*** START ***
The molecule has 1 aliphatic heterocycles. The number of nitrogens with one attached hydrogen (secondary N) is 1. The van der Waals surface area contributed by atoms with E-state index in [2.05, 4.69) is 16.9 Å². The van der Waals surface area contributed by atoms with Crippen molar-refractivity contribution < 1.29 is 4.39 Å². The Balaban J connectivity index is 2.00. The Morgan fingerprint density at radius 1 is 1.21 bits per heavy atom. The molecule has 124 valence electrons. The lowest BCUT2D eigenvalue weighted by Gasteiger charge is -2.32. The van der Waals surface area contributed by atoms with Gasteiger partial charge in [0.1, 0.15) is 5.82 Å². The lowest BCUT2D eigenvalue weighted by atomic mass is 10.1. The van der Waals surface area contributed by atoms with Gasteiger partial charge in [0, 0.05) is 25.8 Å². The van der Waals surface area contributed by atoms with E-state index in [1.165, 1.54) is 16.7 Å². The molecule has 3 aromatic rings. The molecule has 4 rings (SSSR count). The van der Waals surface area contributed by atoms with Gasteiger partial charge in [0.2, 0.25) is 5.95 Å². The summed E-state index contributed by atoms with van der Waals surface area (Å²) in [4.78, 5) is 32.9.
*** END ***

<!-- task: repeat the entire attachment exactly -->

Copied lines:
The molecule has 1 aliphatic heterocycles. The number of nitrogens with one attached hydrogen (secondary N) is 1. The van der Waals surface area contributed by atoms with E-state index in [2.05, 4.69) is 16.9 Å². The van der Waals surface area contributed by atoms with Crippen molar-refractivity contribution < 1.29 is 4.39 Å². The Balaban J connectivity index is 2.00. The Morgan fingerprint density at radius 1 is 1.21 bits per heavy atom. The molecule has 124 valence electrons. The lowest BCUT2D eigenvalue weighted by Gasteiger charge is -2.32. The van der Waals surface area contributed by atoms with Gasteiger partial charge in [0.1, 0.15) is 5.82 Å². The lowest BCUT2D eigenvalue weighted by atomic mass is 10.1. The van der Waals surface area contributed by atoms with Gasteiger partial charge in [0, 0.05) is 25.8 Å². The van der Waals surface area contributed by atoms with E-state index in [1.165, 1.54) is 16.7 Å². The molecule has 3 aromatic rings. The molecule has 4 rings (SSSR count). The van der Waals surface area contributed by atoms with Gasteiger partial charge in [0.2, 0.25) is 5.95 Å². The summed E-state index contributed by atoms with van der Waals surface area (Å²) in [4.78, 5) is 32.9.